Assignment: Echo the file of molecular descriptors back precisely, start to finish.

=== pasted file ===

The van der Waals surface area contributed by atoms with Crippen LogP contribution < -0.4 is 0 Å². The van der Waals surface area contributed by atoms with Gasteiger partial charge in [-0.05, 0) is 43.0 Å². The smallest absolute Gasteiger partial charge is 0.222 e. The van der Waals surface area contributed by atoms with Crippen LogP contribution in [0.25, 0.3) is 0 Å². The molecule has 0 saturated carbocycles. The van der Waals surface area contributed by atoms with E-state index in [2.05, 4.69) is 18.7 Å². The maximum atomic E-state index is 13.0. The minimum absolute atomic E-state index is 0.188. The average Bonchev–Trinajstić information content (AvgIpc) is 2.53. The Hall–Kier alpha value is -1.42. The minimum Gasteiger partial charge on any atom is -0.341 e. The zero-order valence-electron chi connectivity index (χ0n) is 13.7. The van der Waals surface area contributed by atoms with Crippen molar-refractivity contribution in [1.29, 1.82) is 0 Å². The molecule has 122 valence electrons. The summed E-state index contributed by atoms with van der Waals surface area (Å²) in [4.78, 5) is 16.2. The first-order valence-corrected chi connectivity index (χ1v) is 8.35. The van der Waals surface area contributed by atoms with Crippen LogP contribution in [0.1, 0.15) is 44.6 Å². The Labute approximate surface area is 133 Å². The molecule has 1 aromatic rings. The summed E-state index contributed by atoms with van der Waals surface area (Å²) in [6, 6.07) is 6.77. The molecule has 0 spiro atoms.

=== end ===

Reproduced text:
The van der Waals surface area contributed by atoms with Crippen LogP contribution < -0.4 is 0 Å². The van der Waals surface area contributed by atoms with Gasteiger partial charge in [-0.05, 0) is 43.0 Å². The smallest absolute Gasteiger partial charge is 0.222 e. The van der Waals surface area contributed by atoms with Crippen LogP contribution in [0.25, 0.3) is 0 Å². The molecule has 0 saturated carbocycles. The van der Waals surface area contributed by atoms with E-state index in [2.05, 4.69) is 18.7 Å². The maximum atomic E-state index is 13.0. The minimum absolute atomic E-state index is 0.188. The average Bonchev–Trinajstić information content (AvgIpc) is 2.53. The Hall–Kier alpha value is -1.42. The minimum Gasteiger partial charge on any atom is -0.341 e. The zero-order valence-electron chi connectivity index (χ0n) is 13.7. The van der Waals surface area contributed by atoms with Crippen molar-refractivity contribution in [1.29, 1.82) is 0 Å². The molecule has 122 valence electrons. The summed E-state index contributed by atoms with van der Waals surface area (Å²) in [4.78, 5) is 16.2. The first-order valence-corrected chi connectivity index (χ1v) is 8.35. The van der Waals surface area contributed by atoms with Crippen LogP contribution in [0.1, 0.15) is 44.6 Å². The Labute approximate surface area is 133 Å². The molecule has 1 aromatic rings. The summed E-state index contributed by atoms with van der Waals surface area (Å²) in [6, 6.07) is 6.77. The molecule has 0 spiro atoms.